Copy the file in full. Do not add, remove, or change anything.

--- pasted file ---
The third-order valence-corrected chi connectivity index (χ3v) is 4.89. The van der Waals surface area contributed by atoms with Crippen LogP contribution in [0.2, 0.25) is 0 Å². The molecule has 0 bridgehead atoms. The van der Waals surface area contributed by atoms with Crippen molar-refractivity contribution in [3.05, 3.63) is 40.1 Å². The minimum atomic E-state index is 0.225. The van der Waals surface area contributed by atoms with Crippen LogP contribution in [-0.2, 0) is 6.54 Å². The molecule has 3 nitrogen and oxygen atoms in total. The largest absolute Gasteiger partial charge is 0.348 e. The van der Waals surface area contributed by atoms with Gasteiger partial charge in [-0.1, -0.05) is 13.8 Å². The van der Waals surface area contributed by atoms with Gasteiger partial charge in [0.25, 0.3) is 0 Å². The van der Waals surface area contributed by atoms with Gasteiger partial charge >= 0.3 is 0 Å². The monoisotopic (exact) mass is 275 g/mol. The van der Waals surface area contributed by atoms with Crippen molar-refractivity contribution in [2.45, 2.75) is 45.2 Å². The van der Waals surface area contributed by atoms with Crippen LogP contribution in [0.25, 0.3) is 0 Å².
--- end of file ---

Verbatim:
The third-order valence-corrected chi connectivity index (χ3v) is 4.89. The van der Waals surface area contributed by atoms with Crippen LogP contribution in [0.2, 0.25) is 0 Å². The molecule has 0 bridgehead atoms. The van der Waals surface area contributed by atoms with Crippen molar-refractivity contribution in [3.05, 3.63) is 40.1 Å². The minimum atomic E-state index is 0.225. The van der Waals surface area contributed by atoms with Crippen LogP contribution in [-0.2, 0) is 6.54 Å². The molecule has 3 nitrogen and oxygen atoms in total. The largest absolute Gasteiger partial charge is 0.348 e. The van der Waals surface area contributed by atoms with Gasteiger partial charge in [-0.1, -0.05) is 13.8 Å². The van der Waals surface area contributed by atoms with Gasteiger partial charge in [0.25, 0.3) is 0 Å². The van der Waals surface area contributed by atoms with Gasteiger partial charge >= 0.3 is 0 Å². The monoisotopic (exact) mass is 275 g/mol. The van der Waals surface area contributed by atoms with Crippen molar-refractivity contribution in [2.45, 2.75) is 45.2 Å². The van der Waals surface area contributed by atoms with Crippen LogP contribution in [0.25, 0.3) is 0 Å².